Michael Rosenbach Dominates Fourth Gold Ring Event at Lake Tahoe

San Francisco Poker Pro Makes His Second Final Table Appearance at this Series – Wins First WSOP Circuit Gold Ring

Remmel Brothers Both Make the Final Table – Ian Takes Second, Vincent Takes Third

WSOP Circuit at Harvey’s Lake Tahoe Runs through November 21st



Stateline, NV (November 13, 2011) – Michael Rosenbach is enjoying a monster run so far at the latest World Series of Poker Circuit stop, currently being held at Harvey’s Lake Tahoe.

Just two days after making an impressive final table appearance in the opener (Event #1), where he finished in fifth place in a 260-player field, Rosenbach returned to the spotlight again and this time closed the deal in dominant fashion.  The 29-year-old poker pro from San Francisco won his first WSOP Circuit gold ring, and collected $14,291 in prize money. 

With first-place and fifth-place finishes in the only two tournaments he’s entered at Harvey’s, Rosenbach rocketed into the points lead in the “Best All Around Player” race for the Lake Tahoe series and now appears to be the player to catch.  This was the third overall time he’s cashed in a WSOP Circuit event.  His first in-the-money finish took place last year.

Rosenbach graduated from UCLA with a degree in astrophysics.  He started playing poker a few years ago, but has concentrated much of his time and attention on cash games.  He plays regularly at the local cardroom in Petaluma, CA in addition to some of the Bay Area poker rooms.  Rosenbach says he has just started playing in more tournaments – which means he is likely to improve his skills and be a player to watch in the months and perhaps years ahead.

This was the fourth of 12 gold ring tournaments to be played at Lake Tahoe.  The two-day $500 (+55) No-Limit Hold’em event attracted 101 entries.  The total prize pool came to $48,985.  The top 12 players were paid.  All players who cashed received WSOP Circuit National Championship ranking points.

A full list of all players that cashed in Event #4 can be seen at WSOP.COM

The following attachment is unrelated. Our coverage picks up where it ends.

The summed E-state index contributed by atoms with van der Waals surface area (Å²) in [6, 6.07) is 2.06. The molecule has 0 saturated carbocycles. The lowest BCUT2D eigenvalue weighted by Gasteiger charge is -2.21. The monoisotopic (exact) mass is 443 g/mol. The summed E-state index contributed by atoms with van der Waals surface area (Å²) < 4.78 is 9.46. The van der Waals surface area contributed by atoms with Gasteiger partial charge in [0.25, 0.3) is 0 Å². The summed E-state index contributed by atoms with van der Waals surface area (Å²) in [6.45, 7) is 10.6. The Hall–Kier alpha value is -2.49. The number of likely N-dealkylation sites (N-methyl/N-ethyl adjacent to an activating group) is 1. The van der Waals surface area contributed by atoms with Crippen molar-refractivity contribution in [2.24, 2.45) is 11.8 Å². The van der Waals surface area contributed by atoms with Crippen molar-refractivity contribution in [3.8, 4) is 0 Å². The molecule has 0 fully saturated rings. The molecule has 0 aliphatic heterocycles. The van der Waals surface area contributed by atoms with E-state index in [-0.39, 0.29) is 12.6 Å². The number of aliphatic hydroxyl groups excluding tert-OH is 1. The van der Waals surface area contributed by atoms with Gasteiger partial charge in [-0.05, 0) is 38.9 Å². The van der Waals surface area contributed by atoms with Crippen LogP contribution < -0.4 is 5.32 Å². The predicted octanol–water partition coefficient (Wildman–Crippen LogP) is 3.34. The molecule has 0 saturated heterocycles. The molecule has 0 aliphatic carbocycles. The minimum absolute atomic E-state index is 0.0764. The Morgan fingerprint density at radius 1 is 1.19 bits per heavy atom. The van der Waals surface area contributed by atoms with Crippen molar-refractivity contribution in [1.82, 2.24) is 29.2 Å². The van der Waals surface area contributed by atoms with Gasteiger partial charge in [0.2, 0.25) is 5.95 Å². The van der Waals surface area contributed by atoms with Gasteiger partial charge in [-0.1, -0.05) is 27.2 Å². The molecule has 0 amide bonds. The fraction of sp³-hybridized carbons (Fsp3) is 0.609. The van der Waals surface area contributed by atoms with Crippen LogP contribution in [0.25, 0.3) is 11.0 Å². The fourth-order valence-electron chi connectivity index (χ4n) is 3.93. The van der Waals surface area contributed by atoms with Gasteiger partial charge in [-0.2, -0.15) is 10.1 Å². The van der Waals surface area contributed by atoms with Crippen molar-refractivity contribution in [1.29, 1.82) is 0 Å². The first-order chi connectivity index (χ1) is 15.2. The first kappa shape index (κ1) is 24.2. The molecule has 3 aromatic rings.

The first of two playing sessions began on November 12th.  Day One included the elimination of 70 players.  There were 31 survivors who resumed the tournament on Day Two and played down to the final table. 

The Sunday afternoon finale included a rare sight – the inclusion of two brothers among the final nine players.  Ian Remmel and Vincent Remmel both took their seats, with healthy chip counts.  In fact, they did much better than just making it to the final table.  The Remmels ended up taking second and third place in what was one of the most entertaining final tables played at Lake Tahoe in some time.

The nine finalists were as follows:

SEAT 1:  Josh “Big Daddy” Pender (Rock Thrill, SC) – 129,500 in chips
SEAT 2:  Darren Williams (Davenport, CA) – 123,000 in chips
SEAT 3:  Anthony Winters (Discovery Bay, CA) – 60,000 in chips
SEAT 4:  Vincent Remmel (Whitefish, MT) – 250,000 in chips
SEAT 5:  Donald McCormack (Perris, CA) – 33,500 in chips
SEAT 6:  Michael Rosenbach (San Francisco, CA) – 273,500 in chips
SEAT 7:  Ian Remmel (Truckee, CA) – 139,000 in chips
SEAT 8:  Steve Johnson (Redwood Valley, CA) – 172,000 in chips
SEAT 9:  Julius O. Estrada (Alameda, CA) – 32,500 in chips


Final table play began at 4:45 pm.  Play ended at 8:30 pm local time.

9th Place – Donald McCormack arrived at the final table as one of the shortest stacks.  He survived about 20 minutes but ended up losing to the pair of kings.  McCormack is a 24-year-old engineer from Perris, CA.  This was the first WSOP Circuit event he has played.  To his credit, not too many players can claim they cashed in their first WSOP-related tournament.

8th Place – Josh “Big Daddy” Pender, a self-described “professional partier” from Rock Thrill, SC, ended up in eighth place.  “Big Daddy” got his nickname because he likes to say “Give it to Daddy” when he wins a pot.  Unfortunately, the party animal wasn’t doing much screaming at this final table.  He did manage to collect $1,565.  Pender also have five cashes at the WSOP in Las Vegas, including two final table appearances.

7th Place – Julius O. Estrada, from Alameda, CA came in seventh place.  He is 39-years-old and works in retail.  This marked his first time to cash in a WSOP Circuit event.  It was also the first WSOP Circuit event he has entered.